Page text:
Ooh-la-la! Make your own cute and naughty wedding undies

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We’ve all seen the lacy, silky bridal underwear that features the phrase “I DO” in rhinestones on the hip or butt. Here is a tounge-in-cheek underwear design so you can showcase your enthusiasm for both your marriage commitment and for sex itself! Freezer paper stenciling is a fun, easy, and inexpensive craft that you are sure to love. Plus this would also make a totally fun bridal shower or bachelorette party activity.

What you need:

I’m starting with Cotton Spandex Jersey Boy Brief underwear by American Apparel, size large. You can use any blank underwear you like, but if the fabric is synthetic or delicate it is wise to test your fabric paint on a scrap piece of fabric or on an inconspicuous place on your panties.

Start by measuring the butt to get an idea of how big to make your design. It looks like I have about 12 inches to work with.

I print my first design onto paper and then trim the edges. I set it on the underwear to see what it might look like when it is finished. This design is too large for my taste.

I’ve made a smaller design and I like it much better. If you want to make underwear like mine, you can download the template here.

Next get out your freezer paper. I bought mine from an art supply store but you can buy honest-to-god freezer paper and it will work well too.

The freezer paper is translucent so you can put your computer print-out underneath a sheet and trace your design onto the freezer paper. Make sure you are drawing onto the dull side, not the shiny side!

Next use your X-Acto knife to cut out your design.

Cut out the center of the “D” and “O” first and save those small paper ovals. You’ll need them later.

Here the design is cut out:

And later we’ll iron in the negative space of the “D” and “O” too. Notice that I am NOT saving the negative space of the smaller letters — those pieces of paper are too little to work with.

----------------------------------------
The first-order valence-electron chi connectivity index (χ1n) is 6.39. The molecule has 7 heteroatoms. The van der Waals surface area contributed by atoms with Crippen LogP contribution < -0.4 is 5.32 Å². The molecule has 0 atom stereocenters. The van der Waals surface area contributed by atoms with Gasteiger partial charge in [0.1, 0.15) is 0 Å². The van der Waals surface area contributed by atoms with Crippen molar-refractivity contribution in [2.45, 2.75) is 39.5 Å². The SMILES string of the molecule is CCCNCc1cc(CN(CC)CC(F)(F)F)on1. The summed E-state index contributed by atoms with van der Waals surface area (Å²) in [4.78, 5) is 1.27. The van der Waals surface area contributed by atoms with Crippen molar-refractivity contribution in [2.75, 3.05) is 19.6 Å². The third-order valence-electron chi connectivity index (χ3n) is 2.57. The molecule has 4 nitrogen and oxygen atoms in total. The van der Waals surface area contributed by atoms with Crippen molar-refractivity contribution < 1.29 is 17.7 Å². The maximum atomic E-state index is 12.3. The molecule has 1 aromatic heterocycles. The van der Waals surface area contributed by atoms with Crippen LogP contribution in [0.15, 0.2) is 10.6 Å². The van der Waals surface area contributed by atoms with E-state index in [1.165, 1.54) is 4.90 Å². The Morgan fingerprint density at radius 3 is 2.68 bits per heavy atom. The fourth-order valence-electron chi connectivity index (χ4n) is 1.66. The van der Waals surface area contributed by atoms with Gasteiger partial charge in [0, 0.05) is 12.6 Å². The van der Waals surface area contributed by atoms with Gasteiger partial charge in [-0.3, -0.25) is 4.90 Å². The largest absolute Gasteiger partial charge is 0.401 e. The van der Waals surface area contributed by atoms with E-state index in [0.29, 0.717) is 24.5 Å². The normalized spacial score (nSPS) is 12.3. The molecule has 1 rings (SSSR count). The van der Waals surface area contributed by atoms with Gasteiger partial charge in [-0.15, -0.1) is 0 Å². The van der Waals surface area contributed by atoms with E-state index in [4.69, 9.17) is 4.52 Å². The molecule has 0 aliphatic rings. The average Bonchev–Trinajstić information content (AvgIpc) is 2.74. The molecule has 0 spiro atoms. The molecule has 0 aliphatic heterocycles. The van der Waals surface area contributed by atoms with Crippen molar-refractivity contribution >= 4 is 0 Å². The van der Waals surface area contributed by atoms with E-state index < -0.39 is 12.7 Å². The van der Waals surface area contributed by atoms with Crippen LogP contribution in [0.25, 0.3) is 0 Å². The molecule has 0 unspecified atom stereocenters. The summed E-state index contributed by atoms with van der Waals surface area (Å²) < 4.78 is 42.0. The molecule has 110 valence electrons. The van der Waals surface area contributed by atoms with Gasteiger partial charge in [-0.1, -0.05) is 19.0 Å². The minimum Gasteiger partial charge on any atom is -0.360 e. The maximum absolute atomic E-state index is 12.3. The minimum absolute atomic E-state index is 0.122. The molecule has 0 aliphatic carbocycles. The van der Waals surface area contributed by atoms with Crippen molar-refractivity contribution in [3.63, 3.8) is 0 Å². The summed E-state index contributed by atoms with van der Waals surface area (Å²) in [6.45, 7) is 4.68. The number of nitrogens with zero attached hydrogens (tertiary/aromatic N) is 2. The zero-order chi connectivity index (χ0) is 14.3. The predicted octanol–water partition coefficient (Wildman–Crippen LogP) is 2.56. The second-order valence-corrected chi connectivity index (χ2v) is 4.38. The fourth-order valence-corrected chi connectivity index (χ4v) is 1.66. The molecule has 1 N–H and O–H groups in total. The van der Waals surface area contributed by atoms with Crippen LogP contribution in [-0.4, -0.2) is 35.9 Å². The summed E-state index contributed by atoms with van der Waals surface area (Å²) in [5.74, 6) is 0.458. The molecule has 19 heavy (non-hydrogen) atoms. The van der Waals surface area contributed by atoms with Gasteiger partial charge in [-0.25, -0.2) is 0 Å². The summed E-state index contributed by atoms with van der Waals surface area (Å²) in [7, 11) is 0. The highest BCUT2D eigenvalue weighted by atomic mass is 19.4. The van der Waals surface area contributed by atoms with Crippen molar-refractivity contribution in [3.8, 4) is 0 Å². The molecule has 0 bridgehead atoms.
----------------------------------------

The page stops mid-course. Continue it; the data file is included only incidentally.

I set the cut freezer paper onto the underwear.

Then I trim away the excess freezer paper so I have a better idea about where exactly I’m placing the design on the underwear.

Next I iron on the freezer paper! The shiny side faces down onto the fabric.

Then I iron on the negative space of the “D” and “O”.

Before you paint, put cardboard under your design so that paint doesn’t bleed through your fabric and get onto the front of your underwear.

Now it is time to paint! Use fabric paint — I’m using straight red. You can mix fabric paint to make custom colors just like you can with regular paint. However, you shouldn’t thin fabric paint with water like you can with acrylic paint. If you do that the color may seep through the fabric under the stencil edges. If you want a more transparent layer of paint, you should mix your paint with colorless extender.

You may want to use a stencil brush instead of a regular paintbrush. A stencil brush has a dull tip and short, stiff bristles that are packed tightly together. This is advantageous because it reduces the changes of getting paint under the edges of the stencil.

As I implied earlier, the biggest issue when applying your paint is that you don’t get paint under the edges of the stencil. Apply your paint by using a dabbing up-and-down motion rather than dragging your paint back-and-forth like one typically paints with a standard paintbrush. Also, apply a light coat of paint and let it dry. Then add additional coats of paint as needed. I applied two coats of paint.

And if you are in a hurry for that paint to dry — use a blow dryer to speed it along!

When the paint is completely dry, peel off the freezer paper. I love this part!

Here is the finished piece!

And just for kicks I decided to put a lil heart in the front too. You can download the heart template here.

Finally you need to heat set your underwear so that the paint will not wash off in the laundry. You can do this one of two ways.

  • One technique is to iron the back side of the fabric on the hottest setting that is appropriate for your fabric.
  • Or you can put the undies in the dryer (again on hottest setting that your fabric can handle) and run it for 35-45 minutes.

Of course, if the packaging on your brand of paint instructs you to do differently, listen to them instead of me.

Happy crafting!

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